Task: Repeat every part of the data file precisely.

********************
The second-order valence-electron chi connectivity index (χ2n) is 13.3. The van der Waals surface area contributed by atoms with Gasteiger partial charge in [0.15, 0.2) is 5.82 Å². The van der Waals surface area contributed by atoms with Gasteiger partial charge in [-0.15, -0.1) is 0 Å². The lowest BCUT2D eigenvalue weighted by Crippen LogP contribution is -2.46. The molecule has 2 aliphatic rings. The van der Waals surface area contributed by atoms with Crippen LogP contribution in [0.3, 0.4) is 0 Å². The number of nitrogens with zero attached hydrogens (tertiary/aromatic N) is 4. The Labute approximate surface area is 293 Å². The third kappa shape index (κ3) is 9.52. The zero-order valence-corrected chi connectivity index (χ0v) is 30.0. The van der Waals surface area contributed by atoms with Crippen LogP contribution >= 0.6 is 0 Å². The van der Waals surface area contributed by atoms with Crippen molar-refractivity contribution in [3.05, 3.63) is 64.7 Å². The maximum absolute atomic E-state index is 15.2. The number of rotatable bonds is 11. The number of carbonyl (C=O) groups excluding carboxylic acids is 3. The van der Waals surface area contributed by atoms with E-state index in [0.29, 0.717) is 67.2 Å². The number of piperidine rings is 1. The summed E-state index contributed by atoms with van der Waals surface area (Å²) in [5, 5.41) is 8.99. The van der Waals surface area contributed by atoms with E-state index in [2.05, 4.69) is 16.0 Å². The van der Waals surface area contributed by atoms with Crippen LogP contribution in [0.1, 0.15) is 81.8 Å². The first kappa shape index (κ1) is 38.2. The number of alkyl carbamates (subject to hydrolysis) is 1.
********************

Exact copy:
The second-order valence-electron chi connectivity index (χ2n) is 13.3. The van der Waals surface area contributed by atoms with Gasteiger partial charge in [0.15, 0.2) is 5.82 Å². The van der Waals surface area contributed by atoms with Gasteiger partial charge in [-0.15, -0.1) is 0 Å². The lowest BCUT2D eigenvalue weighted by Crippen LogP contribution is -2.46. The molecule has 2 aliphatic rings. The van der Waals surface area contributed by atoms with Crippen LogP contribution in [0.3, 0.4) is 0 Å². The number of nitrogens with zero attached hydrogens (tertiary/aromatic N) is 4. The Labute approximate surface area is 293 Å². The third kappa shape index (κ3) is 9.52. The zero-order valence-corrected chi connectivity index (χ0v) is 30.0. The van der Waals surface area contributed by atoms with Crippen LogP contribution >= 0.6 is 0 Å². The van der Waals surface area contributed by atoms with Crippen molar-refractivity contribution in [3.05, 3.63) is 64.7 Å². The maximum absolute atomic E-state index is 15.2. The number of rotatable bonds is 11. The number of carbonyl (C=O) groups excluding carboxylic acids is 3. The van der Waals surface area contributed by atoms with E-state index in [0.29, 0.717) is 67.2 Å². The number of piperidine rings is 1. The summed E-state index contributed by atoms with van der Waals surface area (Å²) in [5, 5.41) is 8.99. The van der Waals surface area contributed by atoms with E-state index in [2.05, 4.69) is 16.0 Å². The van der Waals surface area contributed by atoms with Crippen LogP contribution in [0.1, 0.15) is 81.8 Å². The first kappa shape index (κ1) is 38.2. The number of alkyl carbamates (subject to hydrolysis) is 1.